There is no published study that analyses the temporal demands of fencing, in its six Olympic modalities in the same high-level competition. The only existing publications date back decades, with already obsolete regulations, or focus on a specific modality. The aim of this study is to carry out a chronometric analysis of elite fencing at the 2014 Fencing World Championships to determine the existence of differences between its weapons (épée, foil and sabre) and between genders. A total of 96 elite fencers (48 women) of 24 different nationalities were analysed in the final rounds (direct elimination). We undertook observational methodology based on an open and systematic process with ideographic, point and multi-dimensional design. We analysed the work time, rest time, total time, number of stops and work-to-rest ratio. The Lince software was used to record and analyse video data. The coding and recording process of the 83 fights analysed generated a matrix of 5900 records. The quality of the data was verified by checking the validity of the observation instrument and the intraobserver reliability. The mean work time (between Allez and Halte) was 17.9 ± 3.1 s for épée, 5.8 ± 2.5 s for foil and 1 .7 ± 0.4 s for sabre. The fight work-to-rest ratios recorded were 1:0.9, 1:2.6 and 1:9.2 for épée, foil and sabre respectively. The results showed significant differences (p < .05) in the work and rest times between the three fencing weapons. However, there were no differences between fencers of the same weapon according to gender.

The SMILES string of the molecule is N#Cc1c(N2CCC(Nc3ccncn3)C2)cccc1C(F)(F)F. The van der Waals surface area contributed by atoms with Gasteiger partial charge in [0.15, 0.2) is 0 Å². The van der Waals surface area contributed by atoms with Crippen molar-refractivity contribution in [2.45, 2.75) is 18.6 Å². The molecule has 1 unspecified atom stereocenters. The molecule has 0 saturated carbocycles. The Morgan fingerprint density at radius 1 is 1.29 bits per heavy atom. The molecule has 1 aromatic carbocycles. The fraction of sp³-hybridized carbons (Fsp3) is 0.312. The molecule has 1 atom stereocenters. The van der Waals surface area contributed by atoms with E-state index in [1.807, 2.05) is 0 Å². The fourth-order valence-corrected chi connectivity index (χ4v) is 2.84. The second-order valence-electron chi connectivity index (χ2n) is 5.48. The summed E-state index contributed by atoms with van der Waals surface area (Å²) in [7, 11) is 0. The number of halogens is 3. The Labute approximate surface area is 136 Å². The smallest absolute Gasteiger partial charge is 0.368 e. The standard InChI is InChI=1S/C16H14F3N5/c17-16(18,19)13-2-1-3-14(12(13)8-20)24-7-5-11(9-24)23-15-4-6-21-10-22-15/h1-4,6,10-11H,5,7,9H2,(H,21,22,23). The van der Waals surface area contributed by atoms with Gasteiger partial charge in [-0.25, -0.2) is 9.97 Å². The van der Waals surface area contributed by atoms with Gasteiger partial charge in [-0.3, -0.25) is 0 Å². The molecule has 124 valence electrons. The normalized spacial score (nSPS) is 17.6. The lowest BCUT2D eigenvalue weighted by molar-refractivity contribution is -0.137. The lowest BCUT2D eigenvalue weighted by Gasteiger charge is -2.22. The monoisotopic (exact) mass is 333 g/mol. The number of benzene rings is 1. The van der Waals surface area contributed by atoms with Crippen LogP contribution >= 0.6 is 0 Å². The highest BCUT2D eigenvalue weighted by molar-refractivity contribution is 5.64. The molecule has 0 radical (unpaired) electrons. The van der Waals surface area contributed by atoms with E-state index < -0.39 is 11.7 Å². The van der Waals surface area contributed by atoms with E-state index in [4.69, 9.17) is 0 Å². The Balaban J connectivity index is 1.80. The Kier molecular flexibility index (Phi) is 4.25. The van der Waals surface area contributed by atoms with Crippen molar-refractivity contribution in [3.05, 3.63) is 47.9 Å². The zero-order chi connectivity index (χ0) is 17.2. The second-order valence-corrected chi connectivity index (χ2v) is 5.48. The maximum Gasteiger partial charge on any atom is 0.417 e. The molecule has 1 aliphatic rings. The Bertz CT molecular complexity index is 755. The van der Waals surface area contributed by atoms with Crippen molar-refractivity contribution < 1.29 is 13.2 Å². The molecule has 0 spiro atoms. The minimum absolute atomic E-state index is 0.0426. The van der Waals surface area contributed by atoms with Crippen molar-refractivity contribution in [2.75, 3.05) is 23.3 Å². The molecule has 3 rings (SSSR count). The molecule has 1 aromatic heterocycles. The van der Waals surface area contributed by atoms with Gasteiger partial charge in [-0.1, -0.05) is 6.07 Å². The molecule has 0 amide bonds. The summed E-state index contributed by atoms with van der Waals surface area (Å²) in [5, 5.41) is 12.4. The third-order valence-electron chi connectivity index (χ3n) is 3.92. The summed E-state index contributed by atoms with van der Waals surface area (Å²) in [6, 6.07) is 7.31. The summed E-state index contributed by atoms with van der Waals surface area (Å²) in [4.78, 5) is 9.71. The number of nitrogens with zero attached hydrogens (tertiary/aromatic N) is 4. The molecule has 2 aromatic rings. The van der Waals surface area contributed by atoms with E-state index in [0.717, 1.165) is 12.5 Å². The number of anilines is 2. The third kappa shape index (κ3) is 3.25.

- Reproducibility of Results